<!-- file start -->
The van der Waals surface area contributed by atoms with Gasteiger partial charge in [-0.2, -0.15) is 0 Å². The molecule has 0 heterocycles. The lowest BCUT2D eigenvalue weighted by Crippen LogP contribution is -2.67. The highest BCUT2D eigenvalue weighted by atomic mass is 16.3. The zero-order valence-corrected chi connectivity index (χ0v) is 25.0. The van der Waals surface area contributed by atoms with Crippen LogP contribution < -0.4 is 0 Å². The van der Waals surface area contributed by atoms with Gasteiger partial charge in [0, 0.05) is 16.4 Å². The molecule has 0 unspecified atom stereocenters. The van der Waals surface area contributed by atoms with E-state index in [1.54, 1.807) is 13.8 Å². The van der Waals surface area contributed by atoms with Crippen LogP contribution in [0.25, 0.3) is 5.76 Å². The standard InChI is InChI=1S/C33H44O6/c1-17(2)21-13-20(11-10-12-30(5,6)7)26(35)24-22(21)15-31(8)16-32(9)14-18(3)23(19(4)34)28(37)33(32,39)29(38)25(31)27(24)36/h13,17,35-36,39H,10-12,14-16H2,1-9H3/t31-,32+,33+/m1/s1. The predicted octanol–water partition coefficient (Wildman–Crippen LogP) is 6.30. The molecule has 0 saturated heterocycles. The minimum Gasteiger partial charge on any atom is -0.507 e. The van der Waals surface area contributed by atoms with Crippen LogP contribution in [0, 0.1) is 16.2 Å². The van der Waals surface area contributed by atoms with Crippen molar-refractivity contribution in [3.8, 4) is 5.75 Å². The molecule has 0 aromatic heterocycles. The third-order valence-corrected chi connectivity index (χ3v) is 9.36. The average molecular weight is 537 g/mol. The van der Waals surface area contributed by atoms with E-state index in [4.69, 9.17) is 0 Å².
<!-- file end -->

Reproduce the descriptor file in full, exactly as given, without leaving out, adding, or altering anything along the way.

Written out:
The van der Waals surface area contributed by atoms with Gasteiger partial charge in [-0.2, -0.15) is 0 Å². The molecule has 0 heterocycles. The lowest BCUT2D eigenvalue weighted by Crippen LogP contribution is -2.67. The highest BCUT2D eigenvalue weighted by atomic mass is 16.3. The zero-order valence-corrected chi connectivity index (χ0v) is 25.0. The van der Waals surface area contributed by atoms with Crippen LogP contribution < -0.4 is 0 Å². The van der Waals surface area contributed by atoms with Gasteiger partial charge in [0, 0.05) is 16.4 Å². The molecule has 0 unspecified atom stereocenters. The van der Waals surface area contributed by atoms with E-state index in [1.54, 1.807) is 13.8 Å². The van der Waals surface area contributed by atoms with Crippen LogP contribution in [0.25, 0.3) is 5.76 Å². The standard InChI is InChI=1S/C33H44O6/c1-17(2)21-13-20(11-10-12-30(5,6)7)26(35)24-22(21)15-31(8)16-32(9)14-18(3)23(19(4)34)28(37)33(32,39)29(38)25(31)27(24)36/h13,17,35-36,39H,10-12,14-16H2,1-9H3/t31-,32+,33+/m1/s1. The predicted octanol–water partition coefficient (Wildman–Crippen LogP) is 6.30. The molecule has 0 saturated heterocycles. The minimum Gasteiger partial charge on any atom is -0.507 e. The van der Waals surface area contributed by atoms with Crippen LogP contribution in [0, 0.1) is 16.2 Å². The van der Waals surface area contributed by atoms with Crippen molar-refractivity contribution in [3.8, 4) is 5.75 Å². The molecule has 0 aromatic heterocycles. The third-order valence-corrected chi connectivity index (χ3v) is 9.36. The average molecular weight is 537 g/mol. The van der Waals surface area contributed by atoms with E-state index in [4.69, 9.17) is 0 Å².